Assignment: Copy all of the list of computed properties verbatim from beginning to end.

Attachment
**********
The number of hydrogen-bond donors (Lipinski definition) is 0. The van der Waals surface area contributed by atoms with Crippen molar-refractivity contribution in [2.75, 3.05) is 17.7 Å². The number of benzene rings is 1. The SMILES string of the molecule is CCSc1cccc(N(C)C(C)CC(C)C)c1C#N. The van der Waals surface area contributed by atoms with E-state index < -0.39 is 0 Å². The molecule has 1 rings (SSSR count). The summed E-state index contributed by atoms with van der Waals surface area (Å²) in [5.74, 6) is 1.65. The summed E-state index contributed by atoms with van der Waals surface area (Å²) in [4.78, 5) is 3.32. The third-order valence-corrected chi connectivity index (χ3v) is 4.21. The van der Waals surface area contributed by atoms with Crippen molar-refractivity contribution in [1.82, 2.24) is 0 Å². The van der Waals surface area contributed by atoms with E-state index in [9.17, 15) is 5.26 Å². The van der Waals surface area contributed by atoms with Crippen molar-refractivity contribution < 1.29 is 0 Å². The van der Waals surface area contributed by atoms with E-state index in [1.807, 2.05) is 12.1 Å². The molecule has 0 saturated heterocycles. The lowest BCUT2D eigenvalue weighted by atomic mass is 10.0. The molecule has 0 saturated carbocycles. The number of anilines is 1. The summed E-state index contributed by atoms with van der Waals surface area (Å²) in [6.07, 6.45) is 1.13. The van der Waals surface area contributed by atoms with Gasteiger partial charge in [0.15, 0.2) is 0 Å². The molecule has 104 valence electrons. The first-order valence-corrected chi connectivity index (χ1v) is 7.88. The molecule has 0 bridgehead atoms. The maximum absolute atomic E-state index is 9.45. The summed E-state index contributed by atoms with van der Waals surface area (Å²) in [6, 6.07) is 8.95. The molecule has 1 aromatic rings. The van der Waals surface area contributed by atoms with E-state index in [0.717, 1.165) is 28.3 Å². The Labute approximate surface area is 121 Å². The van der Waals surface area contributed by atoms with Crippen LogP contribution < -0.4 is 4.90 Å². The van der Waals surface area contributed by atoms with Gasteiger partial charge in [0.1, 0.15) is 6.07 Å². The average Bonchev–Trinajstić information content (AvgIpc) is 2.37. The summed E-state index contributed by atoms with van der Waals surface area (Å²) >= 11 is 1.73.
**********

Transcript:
The number of hydrogen-bond donors (Lipinski definition) is 0. The van der Waals surface area contributed by atoms with Crippen molar-refractivity contribution in [2.75, 3.05) is 17.7 Å². The number of benzene rings is 1. The SMILES string of the molecule is CCSc1cccc(N(C)C(C)CC(C)C)c1C#N. The van der Waals surface area contributed by atoms with E-state index < -0.39 is 0 Å². The molecule has 1 rings (SSSR count). The summed E-state index contributed by atoms with van der Waals surface area (Å²) in [5.74, 6) is 1.65. The summed E-state index contributed by atoms with van der Waals surface area (Å²) in [4.78, 5) is 3.32. The third-order valence-corrected chi connectivity index (χ3v) is 4.21. The van der Waals surface area contributed by atoms with Crippen molar-refractivity contribution in [1.82, 2.24) is 0 Å². The van der Waals surface area contributed by atoms with E-state index in [9.17, 15) is 5.26 Å². The van der Waals surface area contributed by atoms with Crippen molar-refractivity contribution < 1.29 is 0 Å². The van der Waals surface area contributed by atoms with E-state index in [1.807, 2.05) is 12.1 Å². The molecule has 0 saturated heterocycles. The lowest BCUT2D eigenvalue weighted by atomic mass is 10.0. The molecule has 0 saturated carbocycles. The number of anilines is 1. The summed E-state index contributed by atoms with van der Waals surface area (Å²) in [6.07, 6.45) is 1.13. The van der Waals surface area contributed by atoms with Gasteiger partial charge in [0.15, 0.2) is 0 Å². The molecule has 104 valence electrons. The first-order valence-corrected chi connectivity index (χ1v) is 7.88. The molecule has 0 bridgehead atoms. The maximum absolute atomic E-state index is 9.45. The summed E-state index contributed by atoms with van der Waals surface area (Å²) in [6, 6.07) is 8.95. The molecule has 1 aromatic rings. The van der Waals surface area contributed by atoms with E-state index in [0.717, 1.165) is 28.3 Å². The Labute approximate surface area is 121 Å². The van der Waals surface area contributed by atoms with Crippen LogP contribution < -0.4 is 4.90 Å². The van der Waals surface area contributed by atoms with Gasteiger partial charge in [0.1, 0.15) is 6.07 Å². The average Bonchev–Trinajstić information content (AvgIpc) is 2.37. The summed E-state index contributed by atoms with van der Waals surface area (Å²) >= 11 is 1.73.